On this day in 1967, the man popularly dubbed “The King of Soul”, Otis Redding, died in a plane crash at the ripe age of 26.
While nobody who has ever heard his voice would guess he was that young, Redding was still mostly famous for his fantastic vocals. Songs like “Try A Little Tenderness” and “(Sittin’ On) The Dock of the Bay” are still widely used throughout pop culture, with the latter even being performed by Justin Timberlake for the President at the White House.
While Redding’s original songs are undoubtedly the best present he gave the world, much of his career was marked by some amazing covers. It takes an immense amount of talent to be able to take songs like “Day Tripper” and “Satisfaction” and turn them into versatile blues hits that are still universally popular, but somehow, he did it.
If imitation is the sincerest form of flattery, Redding clearly knew how to flatter. Not only did he continuously reinvent songs with his soul-spin, but he used Sgt. Pepper’s Lonely Hearts Club Band as inspiration for his last album, The Dock of the Bay, because he wanted to appeal to a larger audience. His best known song, the title track, was recorded just three days before his death, and became the first posthumous song to hit number one on the charts in the United States.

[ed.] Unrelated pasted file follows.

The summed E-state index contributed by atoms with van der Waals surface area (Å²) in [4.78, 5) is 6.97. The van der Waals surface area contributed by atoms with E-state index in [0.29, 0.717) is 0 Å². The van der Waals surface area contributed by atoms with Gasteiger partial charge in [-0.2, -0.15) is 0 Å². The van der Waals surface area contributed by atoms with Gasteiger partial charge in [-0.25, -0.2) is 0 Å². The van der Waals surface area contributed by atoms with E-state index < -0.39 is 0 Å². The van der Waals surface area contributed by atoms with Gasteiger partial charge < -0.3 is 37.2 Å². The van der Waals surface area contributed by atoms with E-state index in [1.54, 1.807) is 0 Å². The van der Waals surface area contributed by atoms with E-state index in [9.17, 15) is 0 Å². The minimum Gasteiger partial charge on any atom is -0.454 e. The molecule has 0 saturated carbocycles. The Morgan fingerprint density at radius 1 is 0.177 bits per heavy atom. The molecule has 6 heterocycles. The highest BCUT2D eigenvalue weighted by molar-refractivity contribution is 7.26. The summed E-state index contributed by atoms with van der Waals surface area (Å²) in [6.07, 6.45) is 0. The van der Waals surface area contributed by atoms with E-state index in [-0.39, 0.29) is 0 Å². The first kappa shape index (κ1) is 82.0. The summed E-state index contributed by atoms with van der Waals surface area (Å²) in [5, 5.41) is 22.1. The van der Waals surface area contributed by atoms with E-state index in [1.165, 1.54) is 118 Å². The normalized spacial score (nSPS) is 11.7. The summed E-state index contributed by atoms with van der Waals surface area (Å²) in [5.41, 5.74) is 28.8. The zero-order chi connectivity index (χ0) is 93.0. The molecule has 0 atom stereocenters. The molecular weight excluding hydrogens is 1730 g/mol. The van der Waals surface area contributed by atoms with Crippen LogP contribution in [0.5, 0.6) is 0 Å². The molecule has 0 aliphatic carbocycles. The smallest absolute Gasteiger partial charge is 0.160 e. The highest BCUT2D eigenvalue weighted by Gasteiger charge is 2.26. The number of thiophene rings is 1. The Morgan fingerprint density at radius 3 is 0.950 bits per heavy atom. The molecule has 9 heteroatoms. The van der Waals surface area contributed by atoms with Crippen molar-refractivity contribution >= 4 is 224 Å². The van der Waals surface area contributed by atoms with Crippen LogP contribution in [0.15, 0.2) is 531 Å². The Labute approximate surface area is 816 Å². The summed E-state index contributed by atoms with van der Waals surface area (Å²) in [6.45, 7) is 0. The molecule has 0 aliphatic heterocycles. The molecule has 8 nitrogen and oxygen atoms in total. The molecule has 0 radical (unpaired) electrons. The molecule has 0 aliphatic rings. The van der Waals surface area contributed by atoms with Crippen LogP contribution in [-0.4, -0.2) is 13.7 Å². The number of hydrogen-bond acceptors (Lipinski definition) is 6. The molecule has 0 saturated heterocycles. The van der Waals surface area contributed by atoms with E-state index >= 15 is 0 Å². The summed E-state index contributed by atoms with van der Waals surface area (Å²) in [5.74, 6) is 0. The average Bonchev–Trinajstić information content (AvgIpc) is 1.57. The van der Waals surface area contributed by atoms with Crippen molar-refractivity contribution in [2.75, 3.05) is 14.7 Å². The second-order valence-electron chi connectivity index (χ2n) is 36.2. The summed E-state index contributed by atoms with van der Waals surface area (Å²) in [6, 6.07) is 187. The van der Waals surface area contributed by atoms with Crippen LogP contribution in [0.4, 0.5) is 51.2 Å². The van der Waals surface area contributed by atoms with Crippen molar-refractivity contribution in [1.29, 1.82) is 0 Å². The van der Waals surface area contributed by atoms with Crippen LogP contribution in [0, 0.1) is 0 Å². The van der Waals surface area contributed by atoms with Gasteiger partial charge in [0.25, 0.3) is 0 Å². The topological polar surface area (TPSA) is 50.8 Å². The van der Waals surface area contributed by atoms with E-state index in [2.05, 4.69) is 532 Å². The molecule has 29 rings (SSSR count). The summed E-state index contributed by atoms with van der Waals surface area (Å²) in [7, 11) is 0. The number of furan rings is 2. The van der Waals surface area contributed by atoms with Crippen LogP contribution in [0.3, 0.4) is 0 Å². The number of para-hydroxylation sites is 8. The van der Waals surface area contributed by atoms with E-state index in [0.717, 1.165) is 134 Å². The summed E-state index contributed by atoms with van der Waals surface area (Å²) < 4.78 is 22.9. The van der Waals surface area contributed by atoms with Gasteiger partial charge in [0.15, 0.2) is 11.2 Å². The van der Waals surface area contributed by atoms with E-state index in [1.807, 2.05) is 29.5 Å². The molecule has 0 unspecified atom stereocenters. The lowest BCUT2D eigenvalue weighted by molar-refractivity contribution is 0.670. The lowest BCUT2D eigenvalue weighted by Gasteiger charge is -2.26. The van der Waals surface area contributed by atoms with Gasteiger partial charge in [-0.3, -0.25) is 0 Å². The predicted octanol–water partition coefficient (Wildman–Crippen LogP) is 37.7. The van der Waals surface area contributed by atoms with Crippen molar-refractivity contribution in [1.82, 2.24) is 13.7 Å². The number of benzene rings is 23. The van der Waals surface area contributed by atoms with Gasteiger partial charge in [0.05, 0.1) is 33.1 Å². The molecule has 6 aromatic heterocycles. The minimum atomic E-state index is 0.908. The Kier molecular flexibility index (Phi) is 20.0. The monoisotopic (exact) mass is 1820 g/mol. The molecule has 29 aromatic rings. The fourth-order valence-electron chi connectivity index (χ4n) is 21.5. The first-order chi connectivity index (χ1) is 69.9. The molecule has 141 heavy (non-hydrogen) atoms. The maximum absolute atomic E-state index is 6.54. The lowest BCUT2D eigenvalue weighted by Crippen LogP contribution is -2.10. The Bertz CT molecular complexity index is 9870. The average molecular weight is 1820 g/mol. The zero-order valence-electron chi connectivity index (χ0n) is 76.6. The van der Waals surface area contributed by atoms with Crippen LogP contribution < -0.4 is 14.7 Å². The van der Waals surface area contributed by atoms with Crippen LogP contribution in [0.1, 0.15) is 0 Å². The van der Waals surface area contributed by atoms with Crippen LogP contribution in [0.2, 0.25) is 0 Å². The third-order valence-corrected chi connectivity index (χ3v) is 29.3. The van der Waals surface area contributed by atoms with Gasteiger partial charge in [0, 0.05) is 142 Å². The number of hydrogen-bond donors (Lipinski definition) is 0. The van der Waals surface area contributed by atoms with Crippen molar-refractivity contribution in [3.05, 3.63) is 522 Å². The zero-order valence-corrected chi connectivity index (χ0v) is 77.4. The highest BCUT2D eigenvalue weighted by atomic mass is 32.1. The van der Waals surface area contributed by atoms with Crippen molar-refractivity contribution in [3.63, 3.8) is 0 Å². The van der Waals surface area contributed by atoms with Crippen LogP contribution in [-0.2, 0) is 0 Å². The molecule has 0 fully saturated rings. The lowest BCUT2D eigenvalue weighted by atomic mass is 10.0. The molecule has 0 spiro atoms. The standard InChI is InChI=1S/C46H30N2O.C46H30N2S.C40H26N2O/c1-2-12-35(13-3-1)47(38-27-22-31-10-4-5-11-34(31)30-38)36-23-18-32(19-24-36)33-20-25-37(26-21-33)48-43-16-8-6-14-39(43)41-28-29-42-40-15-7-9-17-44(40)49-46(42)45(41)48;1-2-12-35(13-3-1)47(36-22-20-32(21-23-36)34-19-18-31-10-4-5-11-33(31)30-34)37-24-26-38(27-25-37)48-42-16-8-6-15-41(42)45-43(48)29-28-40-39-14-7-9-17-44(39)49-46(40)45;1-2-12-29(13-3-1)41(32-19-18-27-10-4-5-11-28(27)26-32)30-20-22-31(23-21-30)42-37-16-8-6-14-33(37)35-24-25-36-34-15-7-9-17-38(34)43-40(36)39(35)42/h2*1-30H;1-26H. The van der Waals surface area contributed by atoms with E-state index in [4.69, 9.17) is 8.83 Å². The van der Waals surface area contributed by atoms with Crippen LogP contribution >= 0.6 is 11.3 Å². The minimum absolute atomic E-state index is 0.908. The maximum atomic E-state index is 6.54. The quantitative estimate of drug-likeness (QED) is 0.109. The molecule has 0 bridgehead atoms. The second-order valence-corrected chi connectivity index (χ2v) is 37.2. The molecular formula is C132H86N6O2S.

Redding only had an active solo career for about three years, but his music lives on in infamy. While having a full-length career from one of the most iconic vocalists of all time would have been a gift to the world, we were instead given three posthumous albums released through 1970. His songs will never be forgotten, instead, they always give us something to celebrate: great music, done impeccably well.